What Happens When We See God

Highlighted Text: Job 42:5
Full Text: Job 42, 2 Cor. 12

Sight | We can read about God and study His Word and yet never be changed. God is just an idea until He comes and speaks into our hearts. Before God spoke to him, Job was quick to remember his own righteousness. When he heard God’s voice, however, he fell in brokenness and confessed, “I had heard of you by the hearing of the ear, but now my eye sees you”[1].

Perspective | Job immediately had two new senses about the Lord – that His sovereignty was absolute: “I know that you can do all things, and that no purpose of yours can be thwarted”[2], and that His wisdom was infinitely superior to human knowledge: “I have uttered what I did not understand, things too wonderful for me, which I did not know” [3]. In light of having these two new senses about God, Job also had a new sense about himself: “I despise myself, and repent in dust and ashes” [4].

Sense | This is what happens when we see God. We don’t have to ask God to show us our sin for what it is; we merely need to ask God to open our eyes to see Him in His magnificent and sovereign holiness. When our eyes behold His glory, we automatically see how utterly different we are from Him [5]. Then what happens to us? Do we become joyless and depressing people? No! We get a brokenhearted joy and a childlike faith that trusts in God. As Jonathan Edwards wrote, “The desires of the saints, however earnest, are humble desires; their hope is a humble hope; and their joy, even when it is unspeakable and full of glory, is a humble, broken-hearted joy, leaving the Christian more poor in spirit, more like a little child, and more disposed to a universal lowliness of behavior” [6].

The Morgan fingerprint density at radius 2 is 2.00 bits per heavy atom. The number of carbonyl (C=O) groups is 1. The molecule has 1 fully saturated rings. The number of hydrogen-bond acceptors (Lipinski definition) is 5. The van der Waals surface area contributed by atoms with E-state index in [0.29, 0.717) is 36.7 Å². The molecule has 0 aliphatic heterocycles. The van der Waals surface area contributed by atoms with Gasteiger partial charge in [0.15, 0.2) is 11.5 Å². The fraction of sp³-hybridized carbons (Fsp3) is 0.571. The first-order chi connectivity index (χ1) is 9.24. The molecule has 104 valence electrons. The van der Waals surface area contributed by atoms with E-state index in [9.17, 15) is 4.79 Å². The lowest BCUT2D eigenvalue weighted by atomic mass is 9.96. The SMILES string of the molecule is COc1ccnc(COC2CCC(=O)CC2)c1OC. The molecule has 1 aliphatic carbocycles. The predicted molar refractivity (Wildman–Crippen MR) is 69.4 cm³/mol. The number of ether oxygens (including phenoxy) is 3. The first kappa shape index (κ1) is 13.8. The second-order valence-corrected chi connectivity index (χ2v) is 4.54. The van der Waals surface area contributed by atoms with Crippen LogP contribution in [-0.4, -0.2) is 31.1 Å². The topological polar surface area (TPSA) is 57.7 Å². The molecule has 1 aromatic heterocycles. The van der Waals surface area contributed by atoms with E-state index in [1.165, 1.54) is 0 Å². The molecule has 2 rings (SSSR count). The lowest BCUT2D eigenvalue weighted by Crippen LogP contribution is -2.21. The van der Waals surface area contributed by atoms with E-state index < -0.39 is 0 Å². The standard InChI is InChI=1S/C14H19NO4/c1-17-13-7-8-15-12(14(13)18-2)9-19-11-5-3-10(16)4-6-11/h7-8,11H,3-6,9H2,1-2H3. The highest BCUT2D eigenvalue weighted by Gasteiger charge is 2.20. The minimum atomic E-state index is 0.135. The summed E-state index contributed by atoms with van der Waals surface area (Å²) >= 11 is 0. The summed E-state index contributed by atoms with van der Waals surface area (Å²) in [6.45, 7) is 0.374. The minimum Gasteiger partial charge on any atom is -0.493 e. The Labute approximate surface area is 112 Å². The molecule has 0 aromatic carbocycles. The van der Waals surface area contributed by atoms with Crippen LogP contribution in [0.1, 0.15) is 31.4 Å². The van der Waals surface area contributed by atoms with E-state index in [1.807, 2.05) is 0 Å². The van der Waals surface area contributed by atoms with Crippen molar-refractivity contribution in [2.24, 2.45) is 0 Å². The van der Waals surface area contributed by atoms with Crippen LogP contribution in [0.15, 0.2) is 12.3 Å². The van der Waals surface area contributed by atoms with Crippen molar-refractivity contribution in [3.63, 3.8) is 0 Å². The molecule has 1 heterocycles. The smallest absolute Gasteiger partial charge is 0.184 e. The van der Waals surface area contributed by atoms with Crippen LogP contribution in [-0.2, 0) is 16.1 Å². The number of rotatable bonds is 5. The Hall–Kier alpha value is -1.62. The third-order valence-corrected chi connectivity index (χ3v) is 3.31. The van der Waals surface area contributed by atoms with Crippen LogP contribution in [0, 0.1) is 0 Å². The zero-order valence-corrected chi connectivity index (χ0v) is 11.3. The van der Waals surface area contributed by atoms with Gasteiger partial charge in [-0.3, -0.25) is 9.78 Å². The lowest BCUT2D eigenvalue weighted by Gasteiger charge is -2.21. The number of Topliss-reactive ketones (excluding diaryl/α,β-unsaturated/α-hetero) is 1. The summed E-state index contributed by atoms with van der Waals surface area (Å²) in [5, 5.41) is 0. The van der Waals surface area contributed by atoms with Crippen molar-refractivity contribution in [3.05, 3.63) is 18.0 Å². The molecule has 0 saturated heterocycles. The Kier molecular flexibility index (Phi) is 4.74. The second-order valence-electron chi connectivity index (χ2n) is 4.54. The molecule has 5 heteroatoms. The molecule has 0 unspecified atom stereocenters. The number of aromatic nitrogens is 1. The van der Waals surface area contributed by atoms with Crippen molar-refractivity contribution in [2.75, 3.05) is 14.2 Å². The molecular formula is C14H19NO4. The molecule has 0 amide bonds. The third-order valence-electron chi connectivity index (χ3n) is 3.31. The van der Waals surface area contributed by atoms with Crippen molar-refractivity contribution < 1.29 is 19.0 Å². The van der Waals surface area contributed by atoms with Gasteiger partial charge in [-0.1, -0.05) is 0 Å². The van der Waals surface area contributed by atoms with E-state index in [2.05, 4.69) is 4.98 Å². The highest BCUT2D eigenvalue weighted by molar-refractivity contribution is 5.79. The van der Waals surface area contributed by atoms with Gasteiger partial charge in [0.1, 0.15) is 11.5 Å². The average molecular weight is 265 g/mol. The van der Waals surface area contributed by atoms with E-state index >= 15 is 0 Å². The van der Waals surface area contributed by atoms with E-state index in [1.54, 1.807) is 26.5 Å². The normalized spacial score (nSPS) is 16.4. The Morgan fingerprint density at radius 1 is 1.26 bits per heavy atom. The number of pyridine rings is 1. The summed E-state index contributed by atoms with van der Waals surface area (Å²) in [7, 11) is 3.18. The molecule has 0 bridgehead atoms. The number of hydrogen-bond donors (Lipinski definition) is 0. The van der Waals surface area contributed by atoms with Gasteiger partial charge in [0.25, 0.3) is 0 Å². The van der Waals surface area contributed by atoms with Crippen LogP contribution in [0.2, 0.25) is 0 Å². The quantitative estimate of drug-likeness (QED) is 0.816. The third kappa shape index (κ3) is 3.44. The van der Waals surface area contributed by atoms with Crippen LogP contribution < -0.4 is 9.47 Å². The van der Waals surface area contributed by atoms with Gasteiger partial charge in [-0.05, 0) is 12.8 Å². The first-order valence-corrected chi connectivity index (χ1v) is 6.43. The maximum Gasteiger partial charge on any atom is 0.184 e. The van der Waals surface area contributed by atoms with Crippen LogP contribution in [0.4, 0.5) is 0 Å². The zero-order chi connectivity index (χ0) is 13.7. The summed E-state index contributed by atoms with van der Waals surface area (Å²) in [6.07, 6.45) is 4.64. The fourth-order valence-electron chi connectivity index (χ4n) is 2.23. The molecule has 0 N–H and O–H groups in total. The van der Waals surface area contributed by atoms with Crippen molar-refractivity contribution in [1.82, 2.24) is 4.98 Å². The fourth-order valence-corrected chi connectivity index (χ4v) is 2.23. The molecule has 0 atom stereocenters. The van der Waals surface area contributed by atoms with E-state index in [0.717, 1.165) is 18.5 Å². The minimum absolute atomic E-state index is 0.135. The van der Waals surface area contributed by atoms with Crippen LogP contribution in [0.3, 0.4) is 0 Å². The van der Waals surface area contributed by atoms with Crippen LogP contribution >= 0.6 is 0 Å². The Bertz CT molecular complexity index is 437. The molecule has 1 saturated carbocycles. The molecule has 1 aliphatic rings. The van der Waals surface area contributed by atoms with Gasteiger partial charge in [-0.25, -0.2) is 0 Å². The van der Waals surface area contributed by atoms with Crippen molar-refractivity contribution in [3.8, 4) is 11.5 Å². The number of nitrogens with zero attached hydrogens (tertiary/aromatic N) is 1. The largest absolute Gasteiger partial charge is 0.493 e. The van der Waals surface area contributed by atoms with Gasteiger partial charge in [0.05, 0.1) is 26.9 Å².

Prayer | Lord, When we’re not in your presence, it’s easy to think more highly of ourselves than we ought. We praise our own abilities and knowledge instead of your sovereignty and wisdom. Yet, when the reality of your holiness comes bursting forth into our hearts, we see how unworthy we are – apart from Jesus – to live in your mighty love. Therefore, make us broken and changed people, who trust in you with childlike faith. Make our objections to you give way to our worship of you. Give us a sense of your holiness so that we live in confession. Amen.

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Footnotes